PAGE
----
The breakthrough has great significance in tracing back human history, as it means now scientists can identify which type of prehistoric human species would have once lived in the caves, even though there are no skeletal remains left to analyse.
The research involved collecting different samples from 7 different archaeological sites, and analysing them to identify fragments of human mitochondrial DNA. Amazingly, even samples which had been sitting at room temperature for many years still yielded results.
At four of the chosen sites, scientists found DNA samples belonging to neanderthal humans, and in a cave in Russia, fragments of Denisovan DNA were identified.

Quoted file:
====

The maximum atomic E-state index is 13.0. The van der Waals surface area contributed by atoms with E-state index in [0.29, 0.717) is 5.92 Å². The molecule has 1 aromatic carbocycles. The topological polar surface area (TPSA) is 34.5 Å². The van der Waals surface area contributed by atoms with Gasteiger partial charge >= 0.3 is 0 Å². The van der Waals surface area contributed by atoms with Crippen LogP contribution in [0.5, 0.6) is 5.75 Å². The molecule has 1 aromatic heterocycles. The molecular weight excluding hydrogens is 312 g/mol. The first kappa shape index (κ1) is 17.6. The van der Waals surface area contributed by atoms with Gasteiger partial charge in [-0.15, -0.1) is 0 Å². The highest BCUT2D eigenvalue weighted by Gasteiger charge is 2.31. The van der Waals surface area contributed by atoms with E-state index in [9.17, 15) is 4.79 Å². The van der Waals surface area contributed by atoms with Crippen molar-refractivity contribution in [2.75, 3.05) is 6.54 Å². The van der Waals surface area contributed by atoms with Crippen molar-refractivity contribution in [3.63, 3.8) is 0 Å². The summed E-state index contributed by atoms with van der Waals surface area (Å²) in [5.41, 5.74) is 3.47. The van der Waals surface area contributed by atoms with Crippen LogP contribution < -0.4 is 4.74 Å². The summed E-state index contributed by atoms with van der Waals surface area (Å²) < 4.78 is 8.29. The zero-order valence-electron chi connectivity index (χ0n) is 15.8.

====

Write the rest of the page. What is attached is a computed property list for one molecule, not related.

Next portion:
“This work represents an enormous scientific breakthrough,” said Antonio Rosas from Spain’s Natural Science Museum in Madrid.
“We can now tell which species of hominid occupied a cave and on which particular stratigraphic level, even when no bone or skeletal remains are present.”
The seven dig sites were located in many countries, consisting of Russia, Belgium, Croatia, France and Spain.
Sediment samples that were collected covered a time span ranging from 14,000 years ago to 550,000 years ago.
Several animal remains were also identified, such as extinct species like the woolly mammoth, woolly rhinoceros, cave bear and cave hyena.